As we think about those kinds of definitions of leadership, I’ve been playing with one as well – trying to figure out what are the elements of leadership that are important to me and I invite you to do the same. Each of us should have our own definition of leadership, but I’d offer mine up and see if it’s helpful to you.

“Leadership is a process of social influence, which maximizes the efforts of others toward the achievement of a greater good.”

As I’ve observed great leaders, presidents, kings, queens, prime ministers, members of Congress, athletes, great CEOs, and Olympic athletes, as I’ve looked at leadership broadly, I’ve asked myself often, “What are the qualities that I’ve seen?”, “What are the qualities that I’m feeling?” And I would suggest to you that among the qualities that will serve us best during a time of crisis and during a time when we’re really challenged to be our best, there are five that are really interesting because oftentimes, in times of crisis, we have to do our best when it matters most. We have to do our best when things are at their worst and I think that’s where we are right now.

So, let me offer those five qualities that I think might be helpful for you to consider, to think about.

  1. The first one for me, that I’ve gained from the experience that I’ve seen, is humility. It’s the ability to be humble. It’s the understanding that we don’t know everything. It’s the notion that we are willing to put other people first.

In 1908, Robert Greenleaf wrote a book, Servant, where it defined the notion and concept of servant leadership. Something many of us aspire to. It’s the ability to coordinate our own interests to the interests of others first. Rather than take care of our own needs, our own ego, our own feelings first, we defer to others, we deflect what our needs are to subordinate them to the interests of others. In Servant, Robert Greenleaf also wrote about the 10 qualities of servant leaders and I invite you to read it. So, on my list of those things that are important in leadership, I’ve always found the most attractive quality in leaders to which I’ve listened to most is the ability to be humble, or humility.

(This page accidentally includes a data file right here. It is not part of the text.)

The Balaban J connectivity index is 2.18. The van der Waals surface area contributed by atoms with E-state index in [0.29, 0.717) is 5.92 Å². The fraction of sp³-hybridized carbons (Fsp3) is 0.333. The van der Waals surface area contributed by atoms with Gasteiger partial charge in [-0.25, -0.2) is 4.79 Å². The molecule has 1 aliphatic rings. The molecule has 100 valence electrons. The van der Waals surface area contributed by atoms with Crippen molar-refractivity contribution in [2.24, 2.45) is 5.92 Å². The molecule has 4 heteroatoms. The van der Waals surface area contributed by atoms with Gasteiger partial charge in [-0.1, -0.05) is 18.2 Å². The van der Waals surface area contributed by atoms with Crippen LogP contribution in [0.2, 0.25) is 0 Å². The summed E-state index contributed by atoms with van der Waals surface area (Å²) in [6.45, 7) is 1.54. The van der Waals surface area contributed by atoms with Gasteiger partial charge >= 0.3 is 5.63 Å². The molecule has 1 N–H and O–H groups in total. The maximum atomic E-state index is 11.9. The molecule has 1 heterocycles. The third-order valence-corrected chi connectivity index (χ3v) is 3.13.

1. The second, for me, is the ability to listen. We have a lot of talkers in our society. We have a lot of people offering opinions. We have a lot of people who seek “me” first. I found over the years, in my experience, the leaders that I enjoy being around the most are those who are willing to ask great questions, be good listeners, who seek information before they state their views, who are willing to embrace lots of different viewpoints, and who listen and calculate those different viewpoints in forming their own thoughts and views.

That’s a very attractive quality. Think about your own personal relationships with your business partners or your family. Isn’t it always interesting and fun to be around someone who’s asking you questions or asking others questions? Who are willing to listen and playback the answers? We’re always engaged in asking the sort of follow on kinds of activities or comments that elicit more information. I think if we can do that, we gain the confidence of others and people then are interested in listening to us and hearing us.

There’s a quote that I like that maybe speaks to this. It says, “Some people see, but have no vision. Some people hear but have no understanding. Some people listen, but do not hear.”  Often times, there’s a lot of chatter, a lot of voices. Our brain has about 40 million stimuli in a day that hits it; voices and choices. There are lots of voices in the world. We get to make the choices and one of those choices is who we listen to and we listen to others who are good listeners.

  1. The third is communication for me. The ability to communicate effectively in both written and oral form, and the understanding that there’s both verbal and nonverbal communication. About 60 to 70% of everything we communicate is nonverbal. It’s not the words we speak, it’s what we do. It’s the example we set and it’s allowing other people to watch us as leaders and to model behavior.